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Milica Margeta, Eleonora M Lad, Alan D Proia; Abundance of CD163+ macrophages/microglia in the optic nerves of human post-mortem eyes with glaucoma. Invest. Ophthalmol. Vis. Sci. 2016;57(12):2546.
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© ARVO (1962-2015); The Authors (2016-present)
Prior studies have documented presence of macrophages in the conventional outflow pathway and microglia in the optic nerves of human autopsy eyes. It is not known whether these cells are “classically activated” M1 macrophages/microglia, which release proinflammatory destructive mediators, or non-classical, “alternatively activated” M2 cells, which are involved in phagocytosis and tissue repair.
We analyzed H&E, CD163 and CD68 immunostained slides from 25 formaldehyde-fixed, paraffin-embedded autopsy eyes: 12 control eyes and 13 eyes with glaucoma. CD163 is commonly used as a non-classical M2 macrophage marker, and CD68 as an M1 marker. The diagnosis of glaucoma was made based on reported history of glaucoma and use of IOP-lowering eyedrops, as well as histological changes characteristic of glaucoma. Glaucoma cases and controls were matched in terms of age, sex, and race.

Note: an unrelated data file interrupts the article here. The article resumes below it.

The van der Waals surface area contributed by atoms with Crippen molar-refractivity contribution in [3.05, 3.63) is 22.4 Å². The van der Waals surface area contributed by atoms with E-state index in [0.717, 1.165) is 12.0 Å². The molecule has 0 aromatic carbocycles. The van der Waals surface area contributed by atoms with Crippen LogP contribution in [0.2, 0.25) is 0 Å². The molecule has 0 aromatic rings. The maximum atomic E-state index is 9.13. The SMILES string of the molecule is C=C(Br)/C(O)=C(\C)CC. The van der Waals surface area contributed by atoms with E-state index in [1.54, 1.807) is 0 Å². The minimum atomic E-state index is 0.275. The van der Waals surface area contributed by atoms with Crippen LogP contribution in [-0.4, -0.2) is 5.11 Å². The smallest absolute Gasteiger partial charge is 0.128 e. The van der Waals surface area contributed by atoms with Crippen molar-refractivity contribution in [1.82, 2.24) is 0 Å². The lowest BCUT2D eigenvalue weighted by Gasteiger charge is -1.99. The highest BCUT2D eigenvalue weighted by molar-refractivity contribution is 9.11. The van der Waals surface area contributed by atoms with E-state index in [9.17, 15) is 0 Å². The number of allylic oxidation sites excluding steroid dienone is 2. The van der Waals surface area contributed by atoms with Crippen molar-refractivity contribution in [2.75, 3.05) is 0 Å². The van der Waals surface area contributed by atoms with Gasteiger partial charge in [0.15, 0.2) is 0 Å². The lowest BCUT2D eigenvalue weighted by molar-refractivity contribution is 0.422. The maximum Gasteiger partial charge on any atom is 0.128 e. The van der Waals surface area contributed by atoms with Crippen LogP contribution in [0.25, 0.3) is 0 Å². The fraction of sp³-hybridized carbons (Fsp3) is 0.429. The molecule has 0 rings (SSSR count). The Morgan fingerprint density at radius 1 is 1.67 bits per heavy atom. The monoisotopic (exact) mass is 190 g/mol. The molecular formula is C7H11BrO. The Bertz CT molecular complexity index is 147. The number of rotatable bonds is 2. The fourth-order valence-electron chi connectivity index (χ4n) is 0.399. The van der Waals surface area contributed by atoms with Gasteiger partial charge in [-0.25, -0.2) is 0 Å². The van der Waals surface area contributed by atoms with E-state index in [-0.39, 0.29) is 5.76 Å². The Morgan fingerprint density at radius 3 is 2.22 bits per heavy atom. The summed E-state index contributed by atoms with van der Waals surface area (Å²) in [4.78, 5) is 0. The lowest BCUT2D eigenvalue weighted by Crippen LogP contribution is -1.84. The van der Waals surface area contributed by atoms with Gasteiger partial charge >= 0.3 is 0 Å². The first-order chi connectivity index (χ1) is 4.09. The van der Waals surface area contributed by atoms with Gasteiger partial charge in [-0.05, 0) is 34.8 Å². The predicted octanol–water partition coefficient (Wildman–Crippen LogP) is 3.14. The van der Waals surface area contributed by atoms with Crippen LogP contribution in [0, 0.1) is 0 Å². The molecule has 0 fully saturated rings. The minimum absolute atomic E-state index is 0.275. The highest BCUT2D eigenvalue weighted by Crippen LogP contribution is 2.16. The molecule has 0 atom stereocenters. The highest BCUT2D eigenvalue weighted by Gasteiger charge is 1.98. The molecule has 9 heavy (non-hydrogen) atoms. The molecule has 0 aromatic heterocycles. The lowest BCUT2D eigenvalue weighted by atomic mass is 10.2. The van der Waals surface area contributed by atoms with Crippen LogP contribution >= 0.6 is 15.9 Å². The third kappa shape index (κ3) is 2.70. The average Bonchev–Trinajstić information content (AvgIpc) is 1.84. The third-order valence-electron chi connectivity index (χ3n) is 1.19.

Qualitative analysis revealed that all eyes contained a significant number of CD163+ cells but a negligible number of CD68+ cells in the structures critical for pathogenesis of glaucoma. CD163+ macrophages infiltrated the trabecular meshwork and surrounded the Schlemm’s canal of normal eyes and eyes with glaucoma, but the pattern was variable and qualitatively similar between groups. In the optic nerves of control eyes, CD163+ microglia/macrophages were present at low levels, especially in the area of the lamina cribrosa. In glaucomatous eyes, the number of CD163+ cells was significantly increased both qualitatively and quantitatively [percentage stained area 0.89% (SEM 0.13) in controls and 2.45% (SEM 0.35) in glaucoma cases; p=0.004].
Our results demonstrate that CD163+ cells are significantly increased in number in the optic nerves of eyes with glaucoma, suggesting that alternatively activated, M2 macrophages/microglia play a role in the pathogenesis of the disease. Since M2 macrophages and microglia have previously been shown to promote neuronal survival and regeneration, this raises the exciting possibility that they also may play a neuroprotective role in glaucoma.
This is an abstract that was submitted for the 2016 ARVO Annual Meeting, held in Seattle, Wash., May 1-5, 2016.
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